Tuesday, July 31, 2007

By Danny Whitford
Publisher & Editor

Don't take the 'chip' lightly

By Danny Whitford
All rights reserved.

Editor's note: Robert Morgan passed away on July 16, 2016, at age 90. This article, which reflects on the pivotal role he played in shaping ECU's history, was originally published on this site on July 31, 2007.


East Carolina alumnus Robert Morgan, pictured in his days as a member of the U.S. Senate, is the focus of an article by Al Myatt in the 2007 edition of Bonesville The Magazine. During his tenures on the East Carolina Board of Trustees and in the N.C. legislature, Morgan bucked the establishment and shaped his alma mater's future in significantly positive ways that still reverberate.

Did you ever wonder about the genuine origin of that collective chip on the shoulder that is associated with East Carolina partisans?

Even among those of us who matriculated at ECU in the 'sixties and 'seventies, there are many who misguidedly think of the chip's history in relation to athletics.

Some assume it was spawned on the football field, that it sprang out of the grass and the stands of Carter-Finley Stadium and Kenan Stadium in the era when N.C. State and UNC-Chapel Hill used the always-outmanned Pirates and their caravan of free-spending fans as lucrative schedule fodder while ridiculing the mere suggestion of paying reciprocal visits to Greenville.

Others are under the impression the chip didn't really fester until the Bucs finally became competitive with their western brethren, followed by rationalized pronouncements first from Chapel Hill, then from Raleigh that their series with ECU would end.

Outsiders are puzzled by the chip. Some get downright condescending about the chip. Vociferous segments of the Wolfpack and Tar Heel constituencies are particularly disdainful toward the chip.

Many ECU students and younger graduates have inherited a watered-down version of the chip without grasping from whence it came.

How soon the old ones forget.

How little the young ones know.

They can be educated by reading the 2007 edition of Bonesville The Magazine, which is on its way to the mail boxes of Pirate Club members, is available for order online and is on sale at selected retail outlets.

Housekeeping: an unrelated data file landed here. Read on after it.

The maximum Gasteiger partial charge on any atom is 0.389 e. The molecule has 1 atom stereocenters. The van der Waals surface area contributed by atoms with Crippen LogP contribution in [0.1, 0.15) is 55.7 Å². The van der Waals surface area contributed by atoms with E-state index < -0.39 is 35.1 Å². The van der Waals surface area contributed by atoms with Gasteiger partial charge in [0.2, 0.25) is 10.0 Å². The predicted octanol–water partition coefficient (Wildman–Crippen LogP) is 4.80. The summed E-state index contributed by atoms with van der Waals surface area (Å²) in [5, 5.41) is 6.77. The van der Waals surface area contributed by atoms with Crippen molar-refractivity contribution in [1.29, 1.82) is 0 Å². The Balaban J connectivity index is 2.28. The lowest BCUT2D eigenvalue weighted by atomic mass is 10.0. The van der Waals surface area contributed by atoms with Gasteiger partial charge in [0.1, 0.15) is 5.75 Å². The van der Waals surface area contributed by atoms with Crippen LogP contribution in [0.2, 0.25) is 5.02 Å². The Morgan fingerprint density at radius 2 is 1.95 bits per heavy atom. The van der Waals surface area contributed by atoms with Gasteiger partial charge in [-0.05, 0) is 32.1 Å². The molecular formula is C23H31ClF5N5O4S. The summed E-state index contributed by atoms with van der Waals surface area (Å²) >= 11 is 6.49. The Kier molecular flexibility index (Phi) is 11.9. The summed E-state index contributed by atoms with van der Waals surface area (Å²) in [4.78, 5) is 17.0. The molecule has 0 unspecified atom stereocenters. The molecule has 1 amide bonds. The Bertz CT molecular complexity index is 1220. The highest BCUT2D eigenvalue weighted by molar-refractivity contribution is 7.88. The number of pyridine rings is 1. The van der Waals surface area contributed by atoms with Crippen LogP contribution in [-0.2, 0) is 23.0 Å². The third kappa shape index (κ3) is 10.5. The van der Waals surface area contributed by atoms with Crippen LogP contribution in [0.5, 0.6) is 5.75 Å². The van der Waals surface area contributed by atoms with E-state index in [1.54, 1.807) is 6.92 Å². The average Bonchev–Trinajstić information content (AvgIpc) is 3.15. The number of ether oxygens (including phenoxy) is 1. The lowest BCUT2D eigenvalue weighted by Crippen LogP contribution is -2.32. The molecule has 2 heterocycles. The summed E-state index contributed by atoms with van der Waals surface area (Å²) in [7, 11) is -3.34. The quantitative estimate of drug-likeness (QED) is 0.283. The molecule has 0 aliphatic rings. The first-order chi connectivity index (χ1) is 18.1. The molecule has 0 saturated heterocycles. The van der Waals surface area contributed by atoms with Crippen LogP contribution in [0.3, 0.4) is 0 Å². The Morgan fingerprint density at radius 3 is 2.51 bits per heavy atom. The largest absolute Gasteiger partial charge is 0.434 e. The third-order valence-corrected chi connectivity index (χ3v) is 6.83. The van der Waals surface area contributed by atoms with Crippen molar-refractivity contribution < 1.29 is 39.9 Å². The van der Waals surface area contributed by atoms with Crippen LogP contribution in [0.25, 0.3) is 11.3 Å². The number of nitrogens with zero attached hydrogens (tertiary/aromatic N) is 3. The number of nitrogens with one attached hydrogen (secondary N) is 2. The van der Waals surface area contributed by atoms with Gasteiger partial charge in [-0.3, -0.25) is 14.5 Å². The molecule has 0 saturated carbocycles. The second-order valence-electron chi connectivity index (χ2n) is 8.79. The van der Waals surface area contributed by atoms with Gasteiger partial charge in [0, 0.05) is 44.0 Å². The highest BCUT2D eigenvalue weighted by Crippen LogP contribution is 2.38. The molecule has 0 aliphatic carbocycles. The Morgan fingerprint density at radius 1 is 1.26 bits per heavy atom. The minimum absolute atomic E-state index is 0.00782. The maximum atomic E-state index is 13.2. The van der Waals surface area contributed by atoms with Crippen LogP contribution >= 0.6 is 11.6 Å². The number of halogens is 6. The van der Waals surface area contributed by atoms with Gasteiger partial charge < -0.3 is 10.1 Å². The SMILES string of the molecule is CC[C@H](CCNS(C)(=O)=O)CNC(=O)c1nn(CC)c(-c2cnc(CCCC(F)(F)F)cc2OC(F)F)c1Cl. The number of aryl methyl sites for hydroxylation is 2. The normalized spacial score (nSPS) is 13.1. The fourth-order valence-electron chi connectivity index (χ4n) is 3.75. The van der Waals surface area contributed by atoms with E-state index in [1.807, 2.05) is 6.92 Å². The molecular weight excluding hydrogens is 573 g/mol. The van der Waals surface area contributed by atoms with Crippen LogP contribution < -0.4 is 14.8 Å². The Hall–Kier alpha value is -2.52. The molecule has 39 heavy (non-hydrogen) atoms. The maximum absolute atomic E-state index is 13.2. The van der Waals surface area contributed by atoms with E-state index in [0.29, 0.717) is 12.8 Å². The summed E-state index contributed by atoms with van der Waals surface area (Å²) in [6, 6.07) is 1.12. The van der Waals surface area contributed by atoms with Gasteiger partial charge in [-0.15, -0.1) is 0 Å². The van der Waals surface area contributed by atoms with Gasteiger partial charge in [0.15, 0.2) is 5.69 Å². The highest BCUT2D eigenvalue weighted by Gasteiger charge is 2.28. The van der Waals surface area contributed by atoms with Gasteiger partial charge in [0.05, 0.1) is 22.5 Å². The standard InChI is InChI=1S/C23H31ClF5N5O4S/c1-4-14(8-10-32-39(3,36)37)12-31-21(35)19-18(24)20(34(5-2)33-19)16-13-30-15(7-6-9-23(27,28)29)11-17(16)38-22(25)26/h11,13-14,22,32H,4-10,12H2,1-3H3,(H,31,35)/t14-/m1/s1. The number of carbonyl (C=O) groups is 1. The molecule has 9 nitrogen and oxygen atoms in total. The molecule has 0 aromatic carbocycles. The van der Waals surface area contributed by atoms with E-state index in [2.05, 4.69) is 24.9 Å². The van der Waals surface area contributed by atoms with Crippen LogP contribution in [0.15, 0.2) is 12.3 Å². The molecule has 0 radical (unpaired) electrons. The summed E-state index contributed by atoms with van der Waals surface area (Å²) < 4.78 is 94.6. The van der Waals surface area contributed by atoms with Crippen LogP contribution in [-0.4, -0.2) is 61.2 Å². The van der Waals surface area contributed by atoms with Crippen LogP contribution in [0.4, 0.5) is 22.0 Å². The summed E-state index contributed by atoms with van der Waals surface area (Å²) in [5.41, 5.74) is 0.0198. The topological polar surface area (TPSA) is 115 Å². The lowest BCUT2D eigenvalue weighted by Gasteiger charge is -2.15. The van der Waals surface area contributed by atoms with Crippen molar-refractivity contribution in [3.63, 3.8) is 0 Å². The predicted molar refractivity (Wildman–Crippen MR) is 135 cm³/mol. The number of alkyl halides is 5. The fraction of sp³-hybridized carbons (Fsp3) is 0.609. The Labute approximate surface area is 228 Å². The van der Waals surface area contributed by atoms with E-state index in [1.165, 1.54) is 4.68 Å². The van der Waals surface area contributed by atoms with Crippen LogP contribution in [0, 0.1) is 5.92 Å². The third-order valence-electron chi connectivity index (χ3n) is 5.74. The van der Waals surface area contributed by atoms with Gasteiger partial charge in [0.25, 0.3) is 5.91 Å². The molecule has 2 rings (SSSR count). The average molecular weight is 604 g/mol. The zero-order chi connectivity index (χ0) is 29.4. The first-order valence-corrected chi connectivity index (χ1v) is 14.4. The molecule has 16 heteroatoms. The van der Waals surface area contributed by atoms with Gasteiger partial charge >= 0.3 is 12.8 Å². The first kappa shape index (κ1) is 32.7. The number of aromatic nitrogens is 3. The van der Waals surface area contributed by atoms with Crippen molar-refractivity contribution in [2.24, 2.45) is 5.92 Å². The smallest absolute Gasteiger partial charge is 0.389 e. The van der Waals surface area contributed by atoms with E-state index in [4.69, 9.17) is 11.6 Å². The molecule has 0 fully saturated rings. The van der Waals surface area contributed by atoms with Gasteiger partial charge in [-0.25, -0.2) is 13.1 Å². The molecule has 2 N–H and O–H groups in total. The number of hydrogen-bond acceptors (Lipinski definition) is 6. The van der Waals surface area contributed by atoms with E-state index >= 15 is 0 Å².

They will learn that the chip traces back to events much more profound than those that took place in a sports venue.

In an extensive and unambiguously candid interview with Bonesville's Al Myatt, venerated East Carolina alum and longtime political mover and shaker Robert Morgan decided it was time to go on the record never-before-reported details included about the partisan conflict that began almost 50 years ago with a skirmish over then East Carolina College's proposed School of Nursing and escalated in subsequent years into epic political warfare over ECC's bids for a medical school and university status.

The battles pitted advocates of East Carolina and the rural eastern part of the state against the entrenched, "cosmopolitan" interests associated with what is known today as UNC-Chapel Hill but was then simply called the University of North Carolina.

The fighting was of the bare knuckles variety and sucker punches were part of the spectacle.

Sucker punches, as one knows, can arouse intense anguish on the part of the recipient.

And give birth to a chip.

In addition to recording for posterity Morgan's first-hand account of some of the most pivotal moments in East Carolina's history, Myatt's article documents the life and times of a modest man of great impact, one whose footsteps echoed in the aisles of the N.C. General Assembly and in the halls of the U.S. Capitol.

Most importantly, the article documents the heretofore underappreciated role Morgan played in shaping the future of his alma mater.

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07/17/2016 03:25:32 PM